First-Years and Veterans Lead the Way to Women’s Lax Victory

By Heather Boehm

After having to recover from first-half deficits on consecutive weekends leading up to the Nescac playoffs, the women’s lacrosse team pledged to come out firing at the sound of the first whistle. The first-seeded Panthers did exactly that in the quarterfinals of the Nescac playoffs, jumping out to a 3–0 lead in the first 7:05 of their matchup with eighth-seeded Hamilton on Saturday, April 28, en route to a 14–5 win on Kohn Field.

Now, the Panthers will have to play a full 60 minutes against stiffer competition in their semifinal game against sixth-seeded Trinity at Kohn Field on Saturday, May 5. Trinity led Middlebury 8–4 in the team’s regular-season matchup before the Panthers stormed back with 10 unanswered goals to get a 14–8 win.

“I think that going into this Hamilton game, we knew how important it was [to] come out strong,” said Murphy. “We had some difficulty in the beginning of the last game against them, so this time we were determined to give it our all from the first whistle. We were really excited going into our first postseason game, and our energy showed on the field in our ability to get a quick start on Saturday.”

Middlebury’s three goals in the first seven minutes set the tone for the entire game on Saturday, as the Panthers outshot the Continentals 39–18 and outscored the visitors by at least four goals in each half.

Kirsten Murphy ’21 started the scoring just over two minutes into the contest. Thirteen seconds later, Hollis Perticone ’18 made the score 2–0 on a free-position shot. Then Emily Barnard ’20 scored less than five minutes later as the Panthers looked completely in control on their home field early on.

Hamilton slowed the tide momentarily with back-to-back goals, but another Murphy-fueled run put Middlebury ahead 7–2 at the halfway point. Murphy added her second and third goals of the game — her 22nd and 23rd goals of the season — and then set up Jenna McNicholas ’19, who scored Middlebury’s seventh and final goal of the first half.

Just like in the first half, the Panthers pounced on the Continentals at the beginning of the second half, scoring four straight goals to extend their run from the first half to eight straight goals, putting Middlebury ahead 11–2 and the game effectively out of Hamilton’s reach. Georgia Carroll ’18 scored three of the four goals. Hamilton came back with three goals of its own, but Middlebury closed out the game with three straight to seal a 14–5 victory, as Carroll put two more home for a game-high five goals.

Along with Carroll’s five goals, Barnard and Murphy both scored three, and Murphy assisted on four more. Murphy, in her first season at Middlebury, has scored 23 goals and assisted on a team-high 23 more. Her 23 assists place her second in the Nescac in that category, and she is second on the team in total points, behind only Emma McDonagh.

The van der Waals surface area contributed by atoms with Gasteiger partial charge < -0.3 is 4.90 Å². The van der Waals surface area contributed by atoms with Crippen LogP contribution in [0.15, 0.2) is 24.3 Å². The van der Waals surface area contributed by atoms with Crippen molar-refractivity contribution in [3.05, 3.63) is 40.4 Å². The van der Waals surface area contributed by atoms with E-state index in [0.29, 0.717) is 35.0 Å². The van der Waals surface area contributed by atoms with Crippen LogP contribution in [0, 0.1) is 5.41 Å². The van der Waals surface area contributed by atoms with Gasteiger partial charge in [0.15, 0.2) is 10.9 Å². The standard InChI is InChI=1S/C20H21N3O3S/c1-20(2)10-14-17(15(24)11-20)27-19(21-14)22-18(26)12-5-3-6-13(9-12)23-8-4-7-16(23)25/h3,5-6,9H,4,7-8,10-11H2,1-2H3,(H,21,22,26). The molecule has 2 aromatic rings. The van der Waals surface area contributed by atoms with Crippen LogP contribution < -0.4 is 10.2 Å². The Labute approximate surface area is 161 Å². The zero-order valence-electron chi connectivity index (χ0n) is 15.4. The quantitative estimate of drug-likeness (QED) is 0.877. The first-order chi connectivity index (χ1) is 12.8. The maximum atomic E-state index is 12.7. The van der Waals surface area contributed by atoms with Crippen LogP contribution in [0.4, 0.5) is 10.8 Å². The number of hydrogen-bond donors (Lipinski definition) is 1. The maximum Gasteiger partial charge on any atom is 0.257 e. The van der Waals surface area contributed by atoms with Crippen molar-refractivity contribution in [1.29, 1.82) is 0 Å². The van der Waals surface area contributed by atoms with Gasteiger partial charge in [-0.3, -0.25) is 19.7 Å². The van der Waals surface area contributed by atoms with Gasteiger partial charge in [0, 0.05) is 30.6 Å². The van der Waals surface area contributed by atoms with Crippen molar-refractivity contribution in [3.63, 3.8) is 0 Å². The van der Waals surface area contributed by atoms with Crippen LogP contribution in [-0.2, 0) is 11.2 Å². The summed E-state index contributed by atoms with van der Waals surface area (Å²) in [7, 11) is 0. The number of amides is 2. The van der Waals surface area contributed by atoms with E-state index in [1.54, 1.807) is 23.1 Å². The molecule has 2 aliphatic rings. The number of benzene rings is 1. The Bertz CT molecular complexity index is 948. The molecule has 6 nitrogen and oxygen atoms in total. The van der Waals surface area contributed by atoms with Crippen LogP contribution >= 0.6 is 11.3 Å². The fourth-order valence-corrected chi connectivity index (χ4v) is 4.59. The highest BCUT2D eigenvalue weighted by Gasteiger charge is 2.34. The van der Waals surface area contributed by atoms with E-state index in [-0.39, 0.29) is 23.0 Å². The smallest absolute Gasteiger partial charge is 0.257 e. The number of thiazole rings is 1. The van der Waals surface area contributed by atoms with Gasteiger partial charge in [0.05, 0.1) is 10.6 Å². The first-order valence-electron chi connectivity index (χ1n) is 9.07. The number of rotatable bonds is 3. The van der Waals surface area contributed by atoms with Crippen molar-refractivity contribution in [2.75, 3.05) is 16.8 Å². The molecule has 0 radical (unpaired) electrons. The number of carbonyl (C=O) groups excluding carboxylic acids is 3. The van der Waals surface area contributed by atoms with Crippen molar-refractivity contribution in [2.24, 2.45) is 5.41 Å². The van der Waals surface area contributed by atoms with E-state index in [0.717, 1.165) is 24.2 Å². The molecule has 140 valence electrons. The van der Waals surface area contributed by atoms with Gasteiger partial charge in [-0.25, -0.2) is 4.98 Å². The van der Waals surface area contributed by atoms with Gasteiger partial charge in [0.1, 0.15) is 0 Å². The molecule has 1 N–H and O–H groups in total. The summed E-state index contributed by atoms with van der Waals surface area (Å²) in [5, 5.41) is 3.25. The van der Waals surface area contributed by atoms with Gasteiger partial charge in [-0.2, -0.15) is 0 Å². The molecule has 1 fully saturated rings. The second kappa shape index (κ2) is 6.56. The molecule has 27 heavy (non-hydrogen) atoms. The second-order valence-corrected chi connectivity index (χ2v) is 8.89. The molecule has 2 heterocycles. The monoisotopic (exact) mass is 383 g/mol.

“I am so grateful for the opportunity to play on this team and the chance to go in each game,” said Murphy. “I think that my stats, along with my other teammates’, reflect the depth and versatility of our team. Any given game, there is a new leading scorer, and we often have a high number of people scoring each game. This team has been extremely welcoming, and the fact that I am a first-year does not even factor into my thoughts on the field.”

Nine Panthers have scored at least 10 goals this spring. And perhaps even more telling, no Middlebury players are in the top 10 in goals scored in conference play, even though the Panthers have scored the most goals as a team.

Middlebury’s back line turned in a solid performance that is the norm for the conference’s best-scoring defense this spring. Addy Mitchell ’21 and Evie Keating ’18 held the line on Saturday. Mitchell caused four turnovers and recovered five ground balls, while Keating forced three turnovers and picked up three ground balls. Julia Keith ’20 and Kate Furber ’19 each played a half in the cage.

This Saturday’s game promises to be more of a challenge for the Panthers. Trinity surprised third-seeded Tufts to reach the semifinals and could have beaten Middlebury in their first game.

“In preparation for this weekend’s game against Trinity, I think a big focus of ours is to go hard from the start,” said Murphy. “Some of our recent games have had a slow start where we have had to come back from behind in order to win. In practice this week we’ll work on having composure but also intensity throughout the entire game.”

Middlebury aims to win its second Nescac championship in three years after an eight-season drought. If the Panthers beat Trinity on Saturday, they will play the winner of Amherst and Bowdoin on Sunday for the Nescac championship game on Kohn Field.